Non-fiction was a mixed bag. I am normally a fan of the histories of David Dary, but not this time. Take a pass on Frontier Medicine. I'd say the same about Dark Banquet, Blood and the Curious Lives of Blood-Feeding Creatures by Bill Schutt. It is mildly interesting, but not as good as I thought it could have been.
Clapton's self-titled biography is an interesting read. I don't normally go in for celebrity bios, but was interested in Clapton because of his ties to the blues.
Three works I think are not to be missed: Diana Athill's fine memoir Somewhere Towards The End, and two new offerings from Times Books' American Presidents Series, John Tyler by
Monday, March 09, 2009
From Michael Chabon's Wonder Boys:
" . . . we sat parked . . . and waiting for my third wife, Emily, to emerge from the lobby of the Baxter Building, where she worked as a copywriter for an advertising agency. Richards, Reed & Associate's . . . I saw Emily's secretary come through the revolving door and shake open her umbrella, and then her friends Susan and Ben . . . "For those whose cultural references don't include Marvel Comics. Reed Richards is Mr. Fantastic, the brains of the Fantastic Four. He is married to the Invisible Girl, Susan Richards, formerly Sue Storm, and their best friend is Ben Grimm, the Thing. The only one missing from this super-powered quartet is Johnny Storm, Sue's little brother. Johnny is, of course, the Human Torch.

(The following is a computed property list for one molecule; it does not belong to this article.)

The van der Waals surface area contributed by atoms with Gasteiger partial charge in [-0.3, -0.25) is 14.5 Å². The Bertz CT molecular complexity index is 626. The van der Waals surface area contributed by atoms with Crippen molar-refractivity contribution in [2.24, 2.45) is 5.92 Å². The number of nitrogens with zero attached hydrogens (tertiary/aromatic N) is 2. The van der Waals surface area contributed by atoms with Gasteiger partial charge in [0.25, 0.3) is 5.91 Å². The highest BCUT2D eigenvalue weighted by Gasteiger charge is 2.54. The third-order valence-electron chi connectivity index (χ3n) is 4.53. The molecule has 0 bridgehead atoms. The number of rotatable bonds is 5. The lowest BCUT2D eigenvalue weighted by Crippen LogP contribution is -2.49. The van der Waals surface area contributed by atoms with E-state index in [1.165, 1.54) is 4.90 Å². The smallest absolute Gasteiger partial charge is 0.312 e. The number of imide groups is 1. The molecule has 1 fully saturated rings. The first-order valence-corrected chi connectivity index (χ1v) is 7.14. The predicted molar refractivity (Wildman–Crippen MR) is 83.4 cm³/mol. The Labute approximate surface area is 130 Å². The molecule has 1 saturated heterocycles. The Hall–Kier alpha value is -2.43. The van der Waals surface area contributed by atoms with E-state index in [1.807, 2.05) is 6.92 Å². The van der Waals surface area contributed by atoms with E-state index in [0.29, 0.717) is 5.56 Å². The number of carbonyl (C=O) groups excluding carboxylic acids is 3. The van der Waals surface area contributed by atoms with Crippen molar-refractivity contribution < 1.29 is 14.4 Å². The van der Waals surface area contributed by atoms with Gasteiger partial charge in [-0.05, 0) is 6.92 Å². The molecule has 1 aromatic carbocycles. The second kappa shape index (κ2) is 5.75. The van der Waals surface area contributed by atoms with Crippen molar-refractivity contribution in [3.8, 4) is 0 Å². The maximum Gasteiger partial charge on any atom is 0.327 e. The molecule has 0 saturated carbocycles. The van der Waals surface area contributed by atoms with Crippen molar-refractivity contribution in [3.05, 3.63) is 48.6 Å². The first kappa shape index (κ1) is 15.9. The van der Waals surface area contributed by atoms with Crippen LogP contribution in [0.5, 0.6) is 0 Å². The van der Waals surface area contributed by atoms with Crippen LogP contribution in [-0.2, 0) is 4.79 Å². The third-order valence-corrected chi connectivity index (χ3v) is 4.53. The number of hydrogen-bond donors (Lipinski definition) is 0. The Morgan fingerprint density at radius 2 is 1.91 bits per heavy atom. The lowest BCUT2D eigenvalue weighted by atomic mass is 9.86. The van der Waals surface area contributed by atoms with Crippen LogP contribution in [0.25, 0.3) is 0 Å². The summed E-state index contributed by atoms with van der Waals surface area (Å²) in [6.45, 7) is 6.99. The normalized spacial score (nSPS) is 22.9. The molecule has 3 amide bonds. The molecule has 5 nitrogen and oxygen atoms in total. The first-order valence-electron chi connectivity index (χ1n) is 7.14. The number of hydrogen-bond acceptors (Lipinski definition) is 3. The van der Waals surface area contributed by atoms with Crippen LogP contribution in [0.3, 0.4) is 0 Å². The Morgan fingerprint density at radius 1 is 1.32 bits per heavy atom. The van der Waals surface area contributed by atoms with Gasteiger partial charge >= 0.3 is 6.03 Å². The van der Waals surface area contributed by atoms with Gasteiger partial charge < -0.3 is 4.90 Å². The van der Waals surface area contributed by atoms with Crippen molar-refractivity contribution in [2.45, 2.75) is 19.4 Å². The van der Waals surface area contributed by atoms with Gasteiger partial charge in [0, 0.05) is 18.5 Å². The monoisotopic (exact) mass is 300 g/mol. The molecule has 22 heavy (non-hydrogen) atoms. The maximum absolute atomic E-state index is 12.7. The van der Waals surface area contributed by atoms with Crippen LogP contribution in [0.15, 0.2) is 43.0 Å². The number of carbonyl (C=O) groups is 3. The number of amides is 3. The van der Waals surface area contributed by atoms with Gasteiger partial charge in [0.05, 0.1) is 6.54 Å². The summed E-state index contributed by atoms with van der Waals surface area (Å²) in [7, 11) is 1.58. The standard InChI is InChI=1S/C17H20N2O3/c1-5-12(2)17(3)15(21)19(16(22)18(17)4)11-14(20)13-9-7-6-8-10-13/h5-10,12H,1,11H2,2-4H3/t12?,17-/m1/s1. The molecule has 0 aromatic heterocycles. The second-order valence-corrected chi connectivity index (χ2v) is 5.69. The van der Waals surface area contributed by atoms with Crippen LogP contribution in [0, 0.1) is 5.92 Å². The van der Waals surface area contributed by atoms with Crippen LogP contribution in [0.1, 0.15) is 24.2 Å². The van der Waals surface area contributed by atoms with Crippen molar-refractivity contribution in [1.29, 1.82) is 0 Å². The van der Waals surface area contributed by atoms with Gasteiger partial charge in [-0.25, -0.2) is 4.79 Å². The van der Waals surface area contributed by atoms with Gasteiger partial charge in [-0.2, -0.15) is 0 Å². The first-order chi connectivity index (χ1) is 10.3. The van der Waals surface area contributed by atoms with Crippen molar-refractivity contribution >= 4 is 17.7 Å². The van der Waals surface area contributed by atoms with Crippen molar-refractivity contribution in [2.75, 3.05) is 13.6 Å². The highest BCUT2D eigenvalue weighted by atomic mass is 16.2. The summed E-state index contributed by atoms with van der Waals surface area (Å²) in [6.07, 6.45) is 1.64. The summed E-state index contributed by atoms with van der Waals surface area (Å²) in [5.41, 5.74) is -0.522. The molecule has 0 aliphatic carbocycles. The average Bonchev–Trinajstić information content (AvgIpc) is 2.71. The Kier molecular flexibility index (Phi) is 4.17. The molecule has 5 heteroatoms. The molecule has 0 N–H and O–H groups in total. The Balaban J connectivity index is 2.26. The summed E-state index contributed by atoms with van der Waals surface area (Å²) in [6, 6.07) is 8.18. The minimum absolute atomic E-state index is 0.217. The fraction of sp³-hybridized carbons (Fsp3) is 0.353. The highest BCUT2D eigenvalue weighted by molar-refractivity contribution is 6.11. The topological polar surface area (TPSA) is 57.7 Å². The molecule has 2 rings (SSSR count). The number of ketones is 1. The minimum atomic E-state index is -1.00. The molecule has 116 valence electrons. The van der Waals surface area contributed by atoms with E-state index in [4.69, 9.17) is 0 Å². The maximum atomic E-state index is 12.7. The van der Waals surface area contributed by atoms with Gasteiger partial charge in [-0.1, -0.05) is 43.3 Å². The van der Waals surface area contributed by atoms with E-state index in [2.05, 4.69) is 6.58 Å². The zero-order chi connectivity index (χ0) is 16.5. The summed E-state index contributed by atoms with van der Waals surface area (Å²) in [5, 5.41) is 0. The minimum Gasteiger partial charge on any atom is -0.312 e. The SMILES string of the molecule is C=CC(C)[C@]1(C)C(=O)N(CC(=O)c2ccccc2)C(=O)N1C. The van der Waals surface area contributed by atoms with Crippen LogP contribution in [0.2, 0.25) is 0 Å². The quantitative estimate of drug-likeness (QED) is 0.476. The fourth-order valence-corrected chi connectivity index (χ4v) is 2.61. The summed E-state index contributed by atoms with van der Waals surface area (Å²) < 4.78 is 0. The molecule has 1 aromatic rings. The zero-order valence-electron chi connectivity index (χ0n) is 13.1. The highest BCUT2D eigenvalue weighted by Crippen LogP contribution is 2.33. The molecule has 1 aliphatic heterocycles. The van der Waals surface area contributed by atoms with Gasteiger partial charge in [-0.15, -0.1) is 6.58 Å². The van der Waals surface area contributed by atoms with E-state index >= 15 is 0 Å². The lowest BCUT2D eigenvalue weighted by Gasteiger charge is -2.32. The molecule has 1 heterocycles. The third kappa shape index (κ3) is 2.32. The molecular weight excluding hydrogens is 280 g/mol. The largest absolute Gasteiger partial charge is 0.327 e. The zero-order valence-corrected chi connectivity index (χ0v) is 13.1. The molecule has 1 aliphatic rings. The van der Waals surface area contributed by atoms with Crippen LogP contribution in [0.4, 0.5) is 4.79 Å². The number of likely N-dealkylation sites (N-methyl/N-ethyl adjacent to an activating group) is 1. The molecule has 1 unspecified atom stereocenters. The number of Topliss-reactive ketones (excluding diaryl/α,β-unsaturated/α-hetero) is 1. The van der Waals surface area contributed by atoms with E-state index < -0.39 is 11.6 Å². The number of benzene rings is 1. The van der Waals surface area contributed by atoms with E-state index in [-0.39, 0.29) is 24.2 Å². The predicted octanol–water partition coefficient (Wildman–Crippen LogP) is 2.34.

Oh, yeah, the Fantastic Four live in the upper floors of the Baxter Building.
Tuesday, March 03, 2009
The first concerns author Pat Conroy and his reconciliation with The Citadel. Times reporter Charles McGrath writes: "The Citadel’s most famous alumnus is not an athlete, or even a general, but a novelist, Pat Conroy, class of ’67, who dared to write about the place and made himself so unpopular that for 30 years he was all but barred from the campus. Last week, though, he was on hand to see his former team thump Furman, its archrival, 75-54."
The second story concerns inaccuracies in a baseball memoir written by former minor league pitcher Matt McCarthy.